Researchers found that combining family history and genetic risk scores to determine inherited risk for prostate cancer could personalize screening strategies for men.
A recent study found that combining family history and genetic risk score in men can better stratify their inherited risk for prostate cancer to determine a more personalized screening strategy.
“Such an inherited risk stratification strategy will benefit not only men at high risk by recommending earlier and more frequent (prostate cancer) screening but also men at low risk by recommending decreased or delayed (prostate cancer) screening,” the researchers wrote in the study, published in JAMA Network Open.
Single nucleotide polymorphisms, the most common type of genetic variation among people, that are associated with prostate cancer risk have been identified over the years. With polygenic risk score methods, researchers have been able to demonstrate a correlation between single nucleotide polymorphisms and prostate cancer risk using genetic risk scores.
However, the researchers pointed out there is little known about how age at prostate cancer diagnosis can be associated with these genetic scores. “(Age at prostate cancer diagnosis is) a critical piece of evidence that will not only strengthen (researchers’) association with (prostate cancer) risk but, more importantly, provide direct evidence for their use in determining patient age for PSA screening.”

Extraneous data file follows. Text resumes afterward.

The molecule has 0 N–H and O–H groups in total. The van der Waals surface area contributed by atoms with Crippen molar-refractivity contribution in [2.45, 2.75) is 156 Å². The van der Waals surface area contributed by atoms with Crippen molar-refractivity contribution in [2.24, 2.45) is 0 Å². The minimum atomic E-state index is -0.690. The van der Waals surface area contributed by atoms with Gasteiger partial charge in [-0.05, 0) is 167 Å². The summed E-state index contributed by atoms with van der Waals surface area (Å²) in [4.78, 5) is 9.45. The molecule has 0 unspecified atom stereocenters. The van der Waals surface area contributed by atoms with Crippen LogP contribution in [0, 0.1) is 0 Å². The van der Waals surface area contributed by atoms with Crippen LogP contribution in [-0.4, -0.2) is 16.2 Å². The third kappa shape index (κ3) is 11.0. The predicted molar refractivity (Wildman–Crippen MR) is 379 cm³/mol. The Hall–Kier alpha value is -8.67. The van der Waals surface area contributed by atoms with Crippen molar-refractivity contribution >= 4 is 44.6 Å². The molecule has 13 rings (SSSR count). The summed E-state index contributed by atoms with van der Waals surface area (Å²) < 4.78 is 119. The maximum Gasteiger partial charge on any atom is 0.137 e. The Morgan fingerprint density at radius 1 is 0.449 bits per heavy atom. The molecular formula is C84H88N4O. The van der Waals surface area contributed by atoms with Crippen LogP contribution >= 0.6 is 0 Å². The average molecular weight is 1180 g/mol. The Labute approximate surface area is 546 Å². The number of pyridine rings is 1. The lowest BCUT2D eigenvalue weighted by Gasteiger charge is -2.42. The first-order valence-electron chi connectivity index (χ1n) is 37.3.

Therefore, the researchers aimed to evaluate the association between genetic risk score and patient age at diagnosis, as well as to compare the genetic risk score with family history risk stratification. To do so, they performed a secondary analysis of the four-year, randomized, double-blind, placebo-controlled, multicenter Reduction by Dutasteride of Prostate Cancer Events (REDUCE) chemoprevention trial.
The researchers performed a well-established, population-standardized genetic risk score for each participant based on 110 known prostate cancer risk-associated single nucleotide polymorphisms. Men were then stratified into low-, average- or high-risk groups.
Of the 3,225 men who were a median age of 63 years, 683 (21%) were classified as low risk, 1,937 (60%) as average risk and 605 (19%) as high risk based on genetic risk score alone, compared with 2,789 (86%) classified as low or average risk and 436 (14%) as high risk based on family history alone.
When the researchers combined genetic risk score and family history for overall genetic risk, 957 men (30%) were at high genetic risk, 1,667 men (52%) were at average genetic risk and 601 men (19%) were at low genetic risk.
The median diagnosis-free survival was 74 years for men at high genetic risk, 77 years for men at average genetic risk, and more than 80 years for men at low genetic risk.
“We found that higher (genetic risk scores) were significantly associated with an earlier age at (prostate cancer) diagnosis,” researchers wrote. “Furthermore, the association of (genetic risk score) with patient age at (prostate cancer) diagnosis was independent of (family history). As a result, a combination of (genetic risk score) and (family history) offers a more informative tool for risk stratification than does (family history) alone, the current standard of care in the assessment of inherited risk.”